To the editor:
In her Wednesday letter, Mary McCarthy points out several legitimate sources of Harry Reid’s wealth, including his real estate investments and legal career. Then she points out his estimated net worth has actually decreased.
However, some of Sen. Reid’s real estate earnings have questionable ties. For example, a $1.1 million profit was earned on a complicated transfer that involved a seller who stood to benefit from Sen. Reid’s support of a land swap. And there are less direct deals, such as his support for an Arizona-Nevada bridge that made his 160 acres in Arizona much more valuable.
As for his legal career, I believe it was short, and that it largely ended in 1968.
As for his net worth, squirrelly laws yield a large uncertainty — from $2.8 million to $6.3 million. We really don’t know his personal wealth. And a lot of Sen. Reid’s “wealth” is in much vaguer family favors. For example, all four of his sons were hired by the law firm in which Harvey Whittemore is a senior partner. Sen. Reid has gone to bat for Mr. Whittemore in some very big land deals, even pushing federal legislation to help the development of Coyote Springs.
And now for equal time: I really don’t believe that Sen. Reid’s deals are much different than those of most other “A team” politicians. We would be foolish to think there is not some benefit of influence for those who go into the legislative branch — give people enough years, then put them under microscopes, and this sort of stuff emerges.
In Nevada, land deals are particularly tempting to politicians because of our cryptic LLC rules and the large amount of land that can be bought for a song. Land becomes valuable with the right bending of the rules and redirection of public “development” funds.
To the editor:
R.W. Burkett’s Sunday letter suggests that former President Clinton left incoming President Bush “a tidy surplus in excess of $200 billion.” Well, the tidy surplus left to President Bush was the result of a Republican-controlled Congress of which the House was the sole author of spending initiatives during President Clinton’s second term.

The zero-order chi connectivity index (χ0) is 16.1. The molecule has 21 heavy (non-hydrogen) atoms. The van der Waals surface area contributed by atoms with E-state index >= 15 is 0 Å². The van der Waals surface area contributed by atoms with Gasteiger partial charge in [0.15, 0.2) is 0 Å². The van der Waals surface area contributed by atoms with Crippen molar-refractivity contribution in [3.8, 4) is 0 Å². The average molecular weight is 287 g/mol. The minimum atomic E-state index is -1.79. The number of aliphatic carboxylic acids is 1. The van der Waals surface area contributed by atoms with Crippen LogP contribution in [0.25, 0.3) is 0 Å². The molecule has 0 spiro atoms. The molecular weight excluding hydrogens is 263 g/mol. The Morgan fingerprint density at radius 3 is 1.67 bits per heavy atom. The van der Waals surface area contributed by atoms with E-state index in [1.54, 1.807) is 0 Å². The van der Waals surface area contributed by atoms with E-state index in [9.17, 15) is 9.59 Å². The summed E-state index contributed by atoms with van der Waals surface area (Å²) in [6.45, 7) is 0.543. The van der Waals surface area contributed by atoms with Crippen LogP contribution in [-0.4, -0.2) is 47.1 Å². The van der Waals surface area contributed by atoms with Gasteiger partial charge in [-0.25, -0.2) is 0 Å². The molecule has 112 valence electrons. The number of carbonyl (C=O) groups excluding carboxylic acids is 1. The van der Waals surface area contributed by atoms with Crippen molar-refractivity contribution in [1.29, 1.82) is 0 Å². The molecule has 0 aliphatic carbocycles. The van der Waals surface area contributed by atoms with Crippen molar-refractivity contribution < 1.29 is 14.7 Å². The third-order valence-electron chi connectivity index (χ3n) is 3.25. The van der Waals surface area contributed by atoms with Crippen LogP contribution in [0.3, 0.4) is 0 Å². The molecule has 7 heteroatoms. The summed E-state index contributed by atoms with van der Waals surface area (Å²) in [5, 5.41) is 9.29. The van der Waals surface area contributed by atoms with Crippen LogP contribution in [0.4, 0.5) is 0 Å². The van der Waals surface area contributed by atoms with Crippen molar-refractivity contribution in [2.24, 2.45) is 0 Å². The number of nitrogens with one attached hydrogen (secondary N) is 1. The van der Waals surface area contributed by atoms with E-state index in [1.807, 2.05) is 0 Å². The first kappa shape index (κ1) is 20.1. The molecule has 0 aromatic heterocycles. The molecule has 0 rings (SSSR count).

Meanwhile, the not-so-tidy federal deficit in place at the end of President Bush’s second term was the direct result of a Democrat-controlled Congress’s spending habits, and not checks written by George W. Bush.
These apocryphal tales would be less repeated if the tale teller had some grounding in the Constitution of the United States and understood how federal spending works.
Michael C. Maze
Good old days
To the editor:
How plaintive and quixotic was the letter from Spencer D. Freeman regarding his 11-year-old daughter not knowing what the Constitution was, but her school asking permission that she be taught sex education.
Would that we could go back to the “old days,” when teenagers did not get pregnant and when our leaders (supposedly role models) did not support the idea of out-of-wedlock children and extra-marital affairs. Nor were there cases of teachers, at least in grade and high school, having sex with students.
In view of these changes in behavior nowadays, I vote for sex education. Lack of knowledge of the Constitution will not result in teen pregnancy. We can teach it at home or the Internet.
True, we can teach sex education at home also, but children need to attend public functions, and need to be prepared how to recognize unwarranted advances and avoid pregnancy and “social diseases.”
William V. Lofton
To the editor:
After reading all of the commentary about how much hatred exists for those of us in the public sector (Wednesday letters), I would like to present some information that I haven’t seen mentioned.
First, many folks don’t realize that when one starts out in the public sector, it is usually at an entry-level salary “range,” if one is hourly. I believe that folks become misled when looking at salaries of public employees online. They have no idea when a particular employee started working at that entity, and no idea of starting salaries. That information wasn’t provided.
When I started out as a skilled tradesman, it was at 64 percent of what I had been making in the private sector, and I was required to “do everything.” The public sector has no choice but to offer great benefits, including retirement, health care, step raises, sick and vacation time and all the other things sometimes not provided in the private sector. The public sector would never get any good people, otherwise.
In conclusion, it is human nature to want what others have, if it’s better than what you have. I do believe it is human nature to protect yourself, and that means your job, also. Management usually has the power to introduce reductions in force, and it is almost always hourly labor that gets “adjusted,” never management. I also believe that most public entities are management top heavy, and I would like to see that corrected.
Lastly, those who are represented should require those representatives to do whatever it takes to keep jobs at all levels, and then go along with the plan without complaining.